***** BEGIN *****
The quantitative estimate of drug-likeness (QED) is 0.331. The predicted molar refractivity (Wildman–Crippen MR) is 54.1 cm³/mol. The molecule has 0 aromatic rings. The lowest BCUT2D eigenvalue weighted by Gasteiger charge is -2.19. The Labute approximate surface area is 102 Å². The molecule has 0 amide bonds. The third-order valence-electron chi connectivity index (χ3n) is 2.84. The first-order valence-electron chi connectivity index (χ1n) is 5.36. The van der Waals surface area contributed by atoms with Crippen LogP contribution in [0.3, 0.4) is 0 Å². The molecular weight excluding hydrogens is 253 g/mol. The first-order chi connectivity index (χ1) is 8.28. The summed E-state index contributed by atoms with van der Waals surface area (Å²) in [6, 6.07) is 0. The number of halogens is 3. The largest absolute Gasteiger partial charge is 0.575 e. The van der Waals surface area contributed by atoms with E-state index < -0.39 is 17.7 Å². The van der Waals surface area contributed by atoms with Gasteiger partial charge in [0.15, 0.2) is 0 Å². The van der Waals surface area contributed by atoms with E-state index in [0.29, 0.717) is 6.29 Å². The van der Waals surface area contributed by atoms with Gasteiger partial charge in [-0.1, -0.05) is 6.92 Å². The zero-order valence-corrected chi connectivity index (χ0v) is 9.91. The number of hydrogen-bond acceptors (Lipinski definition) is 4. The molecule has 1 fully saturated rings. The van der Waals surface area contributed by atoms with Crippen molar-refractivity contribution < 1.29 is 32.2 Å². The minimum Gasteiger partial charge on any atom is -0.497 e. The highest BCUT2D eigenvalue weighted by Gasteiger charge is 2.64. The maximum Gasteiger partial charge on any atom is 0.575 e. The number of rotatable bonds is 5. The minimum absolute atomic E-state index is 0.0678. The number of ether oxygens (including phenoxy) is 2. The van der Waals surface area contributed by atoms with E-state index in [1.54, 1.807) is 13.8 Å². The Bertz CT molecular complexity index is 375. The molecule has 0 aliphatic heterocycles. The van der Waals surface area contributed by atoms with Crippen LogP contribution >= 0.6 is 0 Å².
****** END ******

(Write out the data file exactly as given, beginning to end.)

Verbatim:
The quantitative estimate of drug-likeness (QED) is 0.331. The predicted molar refractivity (Wildman–Crippen MR) is 54.1 cm³/mol. The molecule has 0 aromatic rings. The lowest BCUT2D eigenvalue weighted by Gasteiger charge is -2.19. The Labute approximate surface area is 102 Å². The molecule has 0 amide bonds. The third-order valence-electron chi connectivity index (χ3n) is 2.84. The first-order valence-electron chi connectivity index (χ1n) is 5.36. The van der Waals surface area contributed by atoms with Crippen LogP contribution in [0.3, 0.4) is 0 Å². The molecular weight excluding hydrogens is 253 g/mol. The first-order chi connectivity index (χ1) is 8.28. The summed E-state index contributed by atoms with van der Waals surface area (Å²) in [6, 6.07) is 0. The number of halogens is 3. The largest absolute Gasteiger partial charge is 0.575 e. The van der Waals surface area contributed by atoms with E-state index < -0.39 is 17.7 Å². The van der Waals surface area contributed by atoms with Gasteiger partial charge in [0.15, 0.2) is 0 Å². The van der Waals surface area contributed by atoms with E-state index in [0.29, 0.717) is 6.29 Å². The van der Waals surface area contributed by atoms with Gasteiger partial charge in [-0.1, -0.05) is 6.92 Å². The zero-order valence-corrected chi connectivity index (χ0v) is 9.91. The number of hydrogen-bond acceptors (Lipinski definition) is 4. The molecule has 1 fully saturated rings. The van der Waals surface area contributed by atoms with Crippen molar-refractivity contribution < 1.29 is 32.2 Å². The minimum Gasteiger partial charge on any atom is -0.497 e. The highest BCUT2D eigenvalue weighted by Gasteiger charge is 2.64. The maximum Gasteiger partial charge on any atom is 0.575 e. The number of rotatable bonds is 5. The minimum absolute atomic E-state index is 0.0678. The number of ether oxygens (including phenoxy) is 2. The van der Waals surface area contributed by atoms with E-state index in [1.54, 1.807) is 13.8 Å². The Bertz CT molecular complexity index is 375. The molecule has 0 aliphatic heterocycles. The van der Waals surface area contributed by atoms with Crippen LogP contribution >= 0.6 is 0 Å².